Case: Leadership, Culture, and Transition at lululemon
Key takeaway: Figure out how to bring the founders into a strategy rather than alienating them.
What happened? In mid-2008 new CEO Christine Day took over from founder Dennis "Chip" Wilson. The decision came as the company wanted to expand and become more corporate. At the same time, Wilson was concerned about maintaining the culture and values of the company.
Day faced entrenched problems like outperforming stores, a poor real estate strategy, and barriers between various parts of the company. She used her experience from helping expand Starbucks worldwide to align the whole company with a strategic plan. She even convinced the founders to attend advanced management programs at Harvard and Stanford so they could better understand how the company must change. Worth around $350 million at the start of her tenure, Lululemon is now a $10.59 billion dollar company.
T hanks to Dr. Jennifer Chatman, the Paul J. Cortese Distinguished Professor of Management Chair at UC Berkeley's Haas Management of Organizations Group for her suggestion
Like all prediction methodologies, business forecasting is a calculated guess based on analysis of existing data using extrapolation models. Students who enroll in an MBA program learn numerous methods for critical assessment, including interpretation of data models. This experience enables them to look to the future of a business and accurately predict market trends. You need to know today where your customers will be when your product hits the market six months later.
Every groundbreaking product or service rises out of a failure of the market to meet certain needs, and every transformative change in business stems from some company or organization doing things differently. In fact, Greek historian Polybius noted a hundred years or so before the Common Era “that [the] surest and indeed the only method of learning how to bear bravely the vicissitudes of fortune is to recall the calamities of others.” The ability to glean insights from marketing case studies is a critical skill for MBA graduates.
Case study analysis provides students with a unique opportunity to see the historical context of a company’s specific marketing design. They can see all the factors and discussions that influenced a company’s decision. They can examine the state of the market when this decision was considered. Finally, they can make their own assessment of the success — or failure — of that business decision and even contrast their own assessment with the historical record of the market’s reaction to this decision.
Case study analysis can provide students with historical insight. For instance, philanthropic action can lead to short-term productivity gains within an organization but at the cost of lingering debt, which may trouble a company for a long time — a realization that only hindsight can provide. As businesses reach a critical threshold where they must decide to expand or diversify, they can examine case studies of companies that grew, diversified, or tried to do both. Case studies can provide insight into the pros and cons of actions a company is about to take.
As specific regional markets become both more globalized and more culturally aware, savvy businesses must consider how to market their products in ways that will result in customer engagement. A case study of Tesco’s expansion into the Korean market reveals that the British home shopping company’s success stemmed from creating a visible brand within the Korean market that was uniquely Korean (of the 23,000 staff hired during this expansion, only four were from the United Kingdom). Customer brand loyalty exploded, and within a few years, Tesco was the market leader in this space.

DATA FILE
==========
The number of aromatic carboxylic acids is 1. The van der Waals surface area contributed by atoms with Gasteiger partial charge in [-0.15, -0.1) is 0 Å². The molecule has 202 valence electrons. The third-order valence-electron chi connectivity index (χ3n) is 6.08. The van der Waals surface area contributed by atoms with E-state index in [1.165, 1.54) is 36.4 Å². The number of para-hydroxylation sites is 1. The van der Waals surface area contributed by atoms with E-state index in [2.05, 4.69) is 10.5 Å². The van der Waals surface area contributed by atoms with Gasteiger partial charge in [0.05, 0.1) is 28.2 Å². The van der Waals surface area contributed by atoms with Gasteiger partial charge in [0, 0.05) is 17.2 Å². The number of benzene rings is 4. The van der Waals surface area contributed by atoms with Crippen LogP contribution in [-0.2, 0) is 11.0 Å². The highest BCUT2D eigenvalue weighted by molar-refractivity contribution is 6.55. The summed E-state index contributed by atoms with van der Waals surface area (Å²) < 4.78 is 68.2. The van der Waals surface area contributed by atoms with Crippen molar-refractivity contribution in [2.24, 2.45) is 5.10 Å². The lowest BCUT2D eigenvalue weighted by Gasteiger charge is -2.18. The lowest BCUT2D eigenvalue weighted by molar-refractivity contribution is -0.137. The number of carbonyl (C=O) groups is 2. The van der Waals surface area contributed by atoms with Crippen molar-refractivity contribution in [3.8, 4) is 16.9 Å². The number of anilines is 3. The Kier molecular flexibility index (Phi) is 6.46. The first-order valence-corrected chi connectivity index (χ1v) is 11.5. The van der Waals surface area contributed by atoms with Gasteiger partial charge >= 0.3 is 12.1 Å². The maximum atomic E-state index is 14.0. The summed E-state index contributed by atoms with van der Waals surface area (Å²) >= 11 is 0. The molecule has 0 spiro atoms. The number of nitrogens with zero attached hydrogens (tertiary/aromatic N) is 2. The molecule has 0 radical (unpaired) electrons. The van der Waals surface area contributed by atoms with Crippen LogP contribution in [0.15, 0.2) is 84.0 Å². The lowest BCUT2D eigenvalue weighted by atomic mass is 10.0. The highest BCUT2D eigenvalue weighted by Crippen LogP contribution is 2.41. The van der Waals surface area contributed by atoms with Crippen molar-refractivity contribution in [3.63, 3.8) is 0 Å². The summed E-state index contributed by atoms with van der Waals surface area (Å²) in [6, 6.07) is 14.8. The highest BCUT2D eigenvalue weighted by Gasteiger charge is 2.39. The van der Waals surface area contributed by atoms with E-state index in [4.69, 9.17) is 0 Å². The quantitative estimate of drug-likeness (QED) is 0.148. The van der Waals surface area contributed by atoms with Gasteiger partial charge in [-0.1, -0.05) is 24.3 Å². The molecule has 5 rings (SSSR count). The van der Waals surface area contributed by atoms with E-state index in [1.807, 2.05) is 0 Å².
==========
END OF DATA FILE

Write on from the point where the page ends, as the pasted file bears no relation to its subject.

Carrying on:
On a smaller scale, the Florida sandwich chain Firehouse Subs reinvigorated its presence within the communities around its stores by adopting an aggressive advertising campaign. Case study analysis of Firehouse Subs’ focus reveals that the company’s bold decision to spend more money on marketing resulted in greater brand awareness and a significant increase in sales year over year.
Even though the market may appear senseless and liable to short-term fluctuations, such dramatic changes do not happen in a vacuum. Careful analysis of market trends, patterns in big data models, and the persistent availability of materials and products within pipelines will provide valuable insight for business modeling. The future is not set until it actually arrives, and most modeling comes with a caveat that the conclusions are educated guesses. Case study analysis provides arguments to support these educated guesses — lending an air of prescience to critical data assessment skills.
A Master of Business Administration degree program provides students with integrated study across multiple areas of focus in business administration, but a critical part of the skill set that students gain begins with knowing how to read the future by examining the past.
At Southeastern Oklahoma State University, the Marketing Management class is taught by Dr. Lawrence Silver, who spent over 20 years building a successful business before joining the faculty at SOSU. An advocate for personal development, Dr. Silver provides students with a peer-driven, real-world approach to Marketing Management case study. This approach helps MBA students build the skills that give them a competitive advantage in the marketplace and prepare them for success in business.
Learn more about SOSU’s online MBA programs.
tutor2u: Tesco in Korea — A Classic Case Study in International Expansion
The New York Times: Spending More on Ads To Overcome a Slump
Southeastern Oklahoma State University: Dr. Lawrence Silver
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